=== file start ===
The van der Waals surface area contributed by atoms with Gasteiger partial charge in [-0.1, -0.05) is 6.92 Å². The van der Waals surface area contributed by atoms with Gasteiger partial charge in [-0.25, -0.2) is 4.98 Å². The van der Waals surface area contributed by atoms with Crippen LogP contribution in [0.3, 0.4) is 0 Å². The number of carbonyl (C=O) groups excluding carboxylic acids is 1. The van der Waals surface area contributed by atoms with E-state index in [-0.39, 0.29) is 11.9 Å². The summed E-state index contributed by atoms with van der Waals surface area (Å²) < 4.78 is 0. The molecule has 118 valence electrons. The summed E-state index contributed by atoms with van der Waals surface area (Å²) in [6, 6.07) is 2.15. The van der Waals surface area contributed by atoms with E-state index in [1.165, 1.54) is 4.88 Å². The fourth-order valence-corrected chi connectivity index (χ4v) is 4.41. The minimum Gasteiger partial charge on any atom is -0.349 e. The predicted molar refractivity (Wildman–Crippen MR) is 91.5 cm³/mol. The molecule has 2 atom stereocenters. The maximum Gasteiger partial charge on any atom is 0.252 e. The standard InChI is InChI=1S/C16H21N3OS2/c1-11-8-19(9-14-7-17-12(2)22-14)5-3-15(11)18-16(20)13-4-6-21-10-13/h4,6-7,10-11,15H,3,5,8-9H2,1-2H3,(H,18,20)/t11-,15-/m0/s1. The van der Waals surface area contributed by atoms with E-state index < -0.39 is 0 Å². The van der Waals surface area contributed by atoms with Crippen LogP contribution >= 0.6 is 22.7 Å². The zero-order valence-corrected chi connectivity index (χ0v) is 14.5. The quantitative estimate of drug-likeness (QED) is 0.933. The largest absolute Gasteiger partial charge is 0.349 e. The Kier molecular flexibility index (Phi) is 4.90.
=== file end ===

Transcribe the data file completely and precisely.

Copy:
The van der Waals surface area contributed by atoms with Gasteiger partial charge in [-0.1, -0.05) is 6.92 Å². The van der Waals surface area contributed by atoms with Gasteiger partial charge in [-0.25, -0.2) is 4.98 Å². The van der Waals surface area contributed by atoms with Crippen LogP contribution in [0.3, 0.4) is 0 Å². The number of carbonyl (C=O) groups excluding carboxylic acids is 1. The van der Waals surface area contributed by atoms with E-state index in [-0.39, 0.29) is 11.9 Å². The summed E-state index contributed by atoms with van der Waals surface area (Å²) < 4.78 is 0. The molecule has 118 valence electrons. The summed E-state index contributed by atoms with van der Waals surface area (Å²) in [6, 6.07) is 2.15. The van der Waals surface area contributed by atoms with E-state index in [1.165, 1.54) is 4.88 Å². The fourth-order valence-corrected chi connectivity index (χ4v) is 4.41. The minimum Gasteiger partial charge on any atom is -0.349 e. The predicted molar refractivity (Wildman–Crippen MR) is 91.5 cm³/mol. The molecule has 2 atom stereocenters. The maximum Gasteiger partial charge on any atom is 0.252 e. The standard InChI is InChI=1S/C16H21N3OS2/c1-11-8-19(9-14-7-17-12(2)22-14)5-3-15(11)18-16(20)13-4-6-21-10-13/h4,6-7,10-11,15H,3,5,8-9H2,1-2H3,(H,18,20)/t11-,15-/m0/s1. The van der Waals surface area contributed by atoms with E-state index < -0.39 is 0 Å². The van der Waals surface area contributed by atoms with Crippen LogP contribution >= 0.6 is 22.7 Å². The zero-order valence-corrected chi connectivity index (χ0v) is 14.5. The quantitative estimate of drug-likeness (QED) is 0.933. The largest absolute Gasteiger partial charge is 0.349 e. The Kier molecular flexibility index (Phi) is 4.90.